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Division of Social and Economic Sciences


Law & Science  (LS)


CONTACTS
Name Email Phone Room
Reginald  S. Sheehan-Pgm Director rsheehan@nsf.gov (703) 292-5389   
Mark  S. Hurwitz-Program Director mhurwitz@nsf.gov (703) 292-5366   
Mauricia  Barnett-Social Scientist mbarnett@nsf.gov 703-292-7309   


PROGRAM GUIDELINES

Apply to PD 21-128Y as follows:

For full proposals submitted via FastLane: standard NSF Proposal & Award Policies & Procedures Guide proposal preparation guidelines apply.
For full proposals submitted via Grants.gov: the NSF Grants.gov Application Guide: A Guide for the Preparation and Submission of NSF Applications via Grants.gov Guidelines applies. (Note: The NSF Grants.gov Application Guide is available on the Grants.gov website and on the NSF website at: http://www.nsf.gov/publications/pub_summ.jsp?ods_key=grantsgovguide)

Important Information for Proposers

A revised version of the NSF Proposal & Award Policies & Procedures Guide (PAPPG) (NSF 20-1), is effective for proposals submitted, or due, on or after June 1, 2020. Please be advised that, depending on the specified due date, the guidelines contained in NSF 20-1 may apply to proposals submitted in response to this funding opportunity.


DUE DATES

Full Proposal Target Date

    January 15, 2021

    January 15, Annually Thereafter

        Standard and Collaborative Research, and Conference Proposals

    August 2, 2021

    August 1, Annually Thereafter

        Standard and Collaborative Research, and Conference Proposals


SYNOPSIS

The Law & Science Program considers proposals that address social scientific studies of law and law-like systems of rules, as well as studies of how science and technology are applied in legal contexts. The Program is inherently interdisciplinary and multi-methodological. Successful proposals describe research that advances scientific theory and understanding of the connections between human behavior and law, legal institutions, or legal processes; or the interactions of law and basic sciences, including biology, computer and information sciences, STEM education, engineering, geosciences, and math and physical sciences. Scientific studies of law often approach law as dynamic, interacting with multiple arenas, and with the participation of multiple actors. Fields of study include many disciplines, and often address problems including, though not limited, to:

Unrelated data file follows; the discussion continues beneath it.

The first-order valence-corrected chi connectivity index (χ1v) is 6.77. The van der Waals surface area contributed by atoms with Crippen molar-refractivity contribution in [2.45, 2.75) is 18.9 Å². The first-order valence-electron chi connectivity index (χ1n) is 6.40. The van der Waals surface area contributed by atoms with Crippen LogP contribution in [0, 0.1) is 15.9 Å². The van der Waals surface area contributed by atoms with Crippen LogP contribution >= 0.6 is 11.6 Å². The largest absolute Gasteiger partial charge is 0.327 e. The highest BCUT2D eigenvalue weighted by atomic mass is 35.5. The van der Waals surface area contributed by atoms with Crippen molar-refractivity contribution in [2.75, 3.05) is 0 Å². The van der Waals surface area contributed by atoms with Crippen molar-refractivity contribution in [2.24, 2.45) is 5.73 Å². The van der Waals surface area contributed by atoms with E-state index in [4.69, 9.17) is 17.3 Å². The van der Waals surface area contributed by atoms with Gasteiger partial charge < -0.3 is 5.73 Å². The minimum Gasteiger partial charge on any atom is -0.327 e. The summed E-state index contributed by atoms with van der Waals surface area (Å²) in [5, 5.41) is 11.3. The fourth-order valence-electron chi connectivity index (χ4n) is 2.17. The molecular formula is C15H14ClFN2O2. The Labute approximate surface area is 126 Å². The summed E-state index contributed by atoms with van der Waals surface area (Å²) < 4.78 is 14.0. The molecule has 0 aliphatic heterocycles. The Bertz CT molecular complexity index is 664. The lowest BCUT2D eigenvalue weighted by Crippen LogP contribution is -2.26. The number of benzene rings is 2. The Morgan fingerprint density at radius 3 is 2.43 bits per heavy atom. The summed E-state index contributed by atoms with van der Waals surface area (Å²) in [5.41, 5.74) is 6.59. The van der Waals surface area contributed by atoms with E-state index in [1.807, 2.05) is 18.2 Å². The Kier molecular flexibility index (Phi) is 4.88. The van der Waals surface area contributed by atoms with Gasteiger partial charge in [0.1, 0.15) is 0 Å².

• Crime, Violence, and Policing
  • Cyberspace
  • Economic Issues
  • Environmental Science
  • Evidentiary Issues
  • Forensic Science
  • Governance and Courts
  • Human Rights and Comparative Law
  • Information Technology
  • Legal and Ethical Issues related to Science
  • Legal Decision Making
  • Legal Mobilization and Conceptions of Justice
  • Litigation and the Legal Profession
  • Punishment and Corrections
  • Regulation and Facilitation of Biotechnology (e.g., Gene Editing, Gene Testing, Synthetic Biology) and Other Emerging Sciences and Technologies
  • Use of Science in the Legal Processes

LS supports the following types of proposals:

  • Standard Research Grants and Grants for Collaborative Research
  • Conference Awards

LS also participates in a number of specialized funding opportunities through NSF’s cross-cutting and cross-directorate activities, including, for example:   

  • Faculty Early Career Development (CAREER) Program
  • Research Experiences for Undergraduates (REU)
  • Research at Undergraduate Institutions (RUI)
  • Grants for Rapid Response Research (RAPID)
  • Early-concept Grants for Exploratory Research (EAGER)

For information about these and other programs, please visit the Cross-cutting and NSF-wide Active Funding Opportunities homepage. 

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RELATED URLS

What Has Been Funded (Recent Awards Made Through This Program, with Abstracts)

Map of Recent Awards Made Through This Program